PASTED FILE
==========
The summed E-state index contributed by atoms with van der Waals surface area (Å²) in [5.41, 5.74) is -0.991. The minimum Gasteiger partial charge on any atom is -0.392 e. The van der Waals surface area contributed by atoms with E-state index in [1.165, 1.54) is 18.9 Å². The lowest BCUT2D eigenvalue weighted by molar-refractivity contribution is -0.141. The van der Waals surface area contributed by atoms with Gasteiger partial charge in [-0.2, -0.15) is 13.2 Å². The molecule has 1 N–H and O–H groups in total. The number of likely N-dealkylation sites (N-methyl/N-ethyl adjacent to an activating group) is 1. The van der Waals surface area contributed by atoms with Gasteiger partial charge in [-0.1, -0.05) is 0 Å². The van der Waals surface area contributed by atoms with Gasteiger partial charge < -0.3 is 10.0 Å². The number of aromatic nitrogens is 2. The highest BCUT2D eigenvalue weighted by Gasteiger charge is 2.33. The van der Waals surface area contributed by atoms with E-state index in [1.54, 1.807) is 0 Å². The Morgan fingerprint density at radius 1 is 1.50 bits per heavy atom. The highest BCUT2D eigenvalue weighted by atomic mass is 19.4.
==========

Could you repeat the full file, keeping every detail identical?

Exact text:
The summed E-state index contributed by atoms with van der Waals surface area (Å²) in [5.41, 5.74) is -0.991. The minimum Gasteiger partial charge on any atom is -0.392 e. The van der Waals surface area contributed by atoms with E-state index in [1.165, 1.54) is 18.9 Å². The lowest BCUT2D eigenvalue weighted by molar-refractivity contribution is -0.141. The van der Waals surface area contributed by atoms with Gasteiger partial charge in [-0.2, -0.15) is 13.2 Å². The molecule has 1 N–H and O–H groups in total. The number of likely N-dealkylation sites (N-methyl/N-ethyl adjacent to an activating group) is 1. The van der Waals surface area contributed by atoms with Gasteiger partial charge in [-0.1, -0.05) is 0 Å². The van der Waals surface area contributed by atoms with Gasteiger partial charge < -0.3 is 10.0 Å². The number of aromatic nitrogens is 2. The highest BCUT2D eigenvalue weighted by Gasteiger charge is 2.33. The van der Waals surface area contributed by atoms with E-state index in [1.54, 1.807) is 0 Å². The Morgan fingerprint density at radius 1 is 1.50 bits per heavy atom. The highest BCUT2D eigenvalue weighted by atomic mass is 19.4.